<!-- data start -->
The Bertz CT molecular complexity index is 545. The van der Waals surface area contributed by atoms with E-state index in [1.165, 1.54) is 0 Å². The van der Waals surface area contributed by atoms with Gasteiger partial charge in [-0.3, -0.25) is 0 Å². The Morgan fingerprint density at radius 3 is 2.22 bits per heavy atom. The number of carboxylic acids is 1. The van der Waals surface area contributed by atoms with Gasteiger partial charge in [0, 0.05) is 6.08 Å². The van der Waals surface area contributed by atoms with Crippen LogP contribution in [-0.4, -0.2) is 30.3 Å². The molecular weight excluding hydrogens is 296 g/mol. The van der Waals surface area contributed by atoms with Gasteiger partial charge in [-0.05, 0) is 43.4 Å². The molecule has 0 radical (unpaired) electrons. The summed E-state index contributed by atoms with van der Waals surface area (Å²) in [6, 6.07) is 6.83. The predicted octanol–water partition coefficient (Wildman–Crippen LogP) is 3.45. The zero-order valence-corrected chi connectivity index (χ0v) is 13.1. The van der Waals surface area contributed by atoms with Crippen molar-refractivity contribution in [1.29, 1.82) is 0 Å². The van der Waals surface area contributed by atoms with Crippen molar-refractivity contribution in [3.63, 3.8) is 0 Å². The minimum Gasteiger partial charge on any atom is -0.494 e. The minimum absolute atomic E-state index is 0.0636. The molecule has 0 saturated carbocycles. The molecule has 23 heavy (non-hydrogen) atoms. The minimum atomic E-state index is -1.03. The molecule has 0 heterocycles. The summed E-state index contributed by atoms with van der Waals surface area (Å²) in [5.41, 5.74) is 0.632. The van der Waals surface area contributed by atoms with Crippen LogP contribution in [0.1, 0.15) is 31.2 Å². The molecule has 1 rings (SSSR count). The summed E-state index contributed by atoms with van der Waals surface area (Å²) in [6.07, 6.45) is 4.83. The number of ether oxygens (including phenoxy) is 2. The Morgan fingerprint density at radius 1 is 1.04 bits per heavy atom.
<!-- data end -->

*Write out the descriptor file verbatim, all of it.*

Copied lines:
The Bertz CT molecular complexity index is 545. The van der Waals surface area contributed by atoms with E-state index in [1.165, 1.54) is 0 Å². The van der Waals surface area contributed by atoms with Gasteiger partial charge in [-0.3, -0.25) is 0 Å². The Morgan fingerprint density at radius 3 is 2.22 bits per heavy atom. The number of carboxylic acids is 1. The van der Waals surface area contributed by atoms with Gasteiger partial charge in [0, 0.05) is 6.08 Å². The van der Waals surface area contributed by atoms with Crippen LogP contribution in [-0.4, -0.2) is 30.3 Å². The molecular weight excluding hydrogens is 296 g/mol. The van der Waals surface area contributed by atoms with Gasteiger partial charge in [-0.05, 0) is 43.4 Å². The molecule has 0 radical (unpaired) electrons. The summed E-state index contributed by atoms with van der Waals surface area (Å²) in [6, 6.07) is 6.83. The predicted octanol–water partition coefficient (Wildman–Crippen LogP) is 3.45. The zero-order valence-corrected chi connectivity index (χ0v) is 13.1. The van der Waals surface area contributed by atoms with Crippen molar-refractivity contribution in [1.29, 1.82) is 0 Å². The van der Waals surface area contributed by atoms with Crippen molar-refractivity contribution in [3.63, 3.8) is 0 Å². The minimum Gasteiger partial charge on any atom is -0.494 e. The minimum absolute atomic E-state index is 0.0636. The molecule has 0 saturated carbocycles. The molecule has 23 heavy (non-hydrogen) atoms. The minimum atomic E-state index is -1.03. The molecule has 0 heterocycles. The summed E-state index contributed by atoms with van der Waals surface area (Å²) in [5.41, 5.74) is 0.632. The van der Waals surface area contributed by atoms with Crippen LogP contribution in [0.1, 0.15) is 31.2 Å². The molecule has 1 rings (SSSR count). The summed E-state index contributed by atoms with van der Waals surface area (Å²) in [6.07, 6.45) is 4.83. The number of ether oxygens (including phenoxy) is 2. The Morgan fingerprint density at radius 1 is 1.04 bits per heavy atom.